In Asia-Pacific, U.S. 'leads from the middle'
By Richard Halloran
It's called "leading from the middle" and is a concept that's catching on as the United States repositions America's military forces in the Pacific and Asia to meet the threats of the 21st century.
For years, the U.S. has been "leading from the front," a time-honored military principle, taking charge of alliances, coalitions and partnerships. That has spawned allegations, especially during the administration of President George W. Bush, that the U.S. was "unilateral" in its approach to security.
Today, the U.S. is seeking more often to lead from the middle, relinquishing the role of leader to an ally or partner and easing U.S. forces into supporting positions. Under this concept, American military leaders look for opportunities to get allies and friends to step up and take charge while the U.S. assumes a backup and reinforcing role.
Secretary of Defense Robert Gates referred to that idea when he told Army cadets at West Point in April: "Just about every threat to our security in the years ahead will require working with or through other nations. Success in the war on terror will depend less on the fighting we do ourselves and more on how well we support our allies and partners in the moderate Muslim world and elsewhere."
The U.S., for instance, is gradually turning over to South Koreans the responsibility for defending their nation, with U.S. forces stationed in Korea pulling back into supporting positions. American troops will thus be freed to respond to contingencies elsewhere.
In the well-traveled waterway through the Straits of Malacca on the western end of the South China Sea, the U.S. has urged Indonesia, Singapore and Malaysia to take the lead in securing the strait against pirates and terrorists. Those nations have been able, through coordinated air and sea patrols, to reduce piracy. The U.S. is equipping five to 10 radar sites each in Indonesia, Malaysia, Thailand and the Philippines to help track ships.
U.S. special operations forces have been assisting the armed forces of the Philippines in the southern reaches of that island nation to battle Abu Sayyaf terrorists. Filipino and American leaders insist that Filipinos are doing the fighting while Americans are advising.
The U.S. Navy's maritime strategy, drawn up under Adm. Michael Mullen when he was chief of naval operations, includes a provision similar to leading from the middle. It calls for "expanded cooperative relationships" in the "maritime domain for the benefit of all."
In particular, the strategy says: "Although our forces can surge when necessary to respond to crises, trust and cooperation cannot be surged. They must be built over time."
Mullen, who is now chairman of the Joint Chiefs of Staff, was traveling this week to Indonesia, Singapore, the Philippines and South Korea, where he was expected to discuss America's supporting role in security.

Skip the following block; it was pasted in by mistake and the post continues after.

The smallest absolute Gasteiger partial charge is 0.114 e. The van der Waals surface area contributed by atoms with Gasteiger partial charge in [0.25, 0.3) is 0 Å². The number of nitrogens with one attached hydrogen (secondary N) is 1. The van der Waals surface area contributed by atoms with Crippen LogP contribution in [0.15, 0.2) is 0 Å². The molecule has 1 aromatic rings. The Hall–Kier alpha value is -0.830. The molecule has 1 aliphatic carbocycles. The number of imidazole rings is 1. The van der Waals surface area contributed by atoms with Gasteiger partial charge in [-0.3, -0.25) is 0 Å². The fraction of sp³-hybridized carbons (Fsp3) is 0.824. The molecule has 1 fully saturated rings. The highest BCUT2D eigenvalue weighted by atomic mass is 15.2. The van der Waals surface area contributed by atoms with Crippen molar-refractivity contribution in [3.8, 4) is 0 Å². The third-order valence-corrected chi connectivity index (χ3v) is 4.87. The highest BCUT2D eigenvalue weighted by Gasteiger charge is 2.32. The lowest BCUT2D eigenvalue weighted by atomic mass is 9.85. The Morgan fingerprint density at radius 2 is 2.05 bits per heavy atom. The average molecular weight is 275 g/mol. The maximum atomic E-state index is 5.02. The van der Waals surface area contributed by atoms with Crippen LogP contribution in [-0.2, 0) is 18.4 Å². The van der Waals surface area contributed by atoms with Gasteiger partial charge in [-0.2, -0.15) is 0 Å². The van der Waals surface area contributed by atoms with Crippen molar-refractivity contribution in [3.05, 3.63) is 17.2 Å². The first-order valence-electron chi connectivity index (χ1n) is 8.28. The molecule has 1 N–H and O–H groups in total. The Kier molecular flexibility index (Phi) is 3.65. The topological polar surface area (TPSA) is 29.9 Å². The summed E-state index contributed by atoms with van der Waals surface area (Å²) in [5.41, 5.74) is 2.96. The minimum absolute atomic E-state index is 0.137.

The concept of Asian nations taking the lead in security, although just being put into practice, is rooted in the Nixon or Guam Doctrine. President Richard Nixon, during a stopover in Guam in 1969, said the U.S. would "furnish military and economic assistance when requested" to Asian nations under attack but that the U.S. would "look to the nation directly threatened to assume the primary responsibility" for its defense.
Japan was an early collaborator, gradually taking over responsibility for its self-defense in the 1970s. Prime Minister Zenko Suzuki announced in 1981 that Japan would defend its sea lanes out to 1,000 miles. Thus U.S. forces stationed in Okinawa and elsewhere in Japan moved into a supporting role and were freed for duties elsewhere.
When the United Nations sent a peacekeeping mission to East Timor in 1999, Australians took control of the operation while the U.S. supported it with aircraft, communications and supplies. Adm. Dennis Blair, at that time leader of the Pacific Command, said the U.S. need not be in charge of every combined operation in Asia.
Two years ago, Adm. William Fallon, then commander of the Pacific Command, was in Medan, Indonesia, to discuss security in the Straits of Malacca with Indonesian naval and police officers. After an initial briefing, an Indonesian officer said somewhat diffidently, "Admiral, we really don't know why you are here. This is our problem and, with our neighbors in Singapore and Malaysia, we can take care of it."
From the look on his face and the tone of his voice, Fallon was clearly pleased. "It's your neighborhood," he replied, "and you should do it yourselves. If we can help, please let me know."
Richard Halloran is a Honolulu-based journalist and former New York Times correspondent in Asia. His column appears weekly in Sunday's Focus section.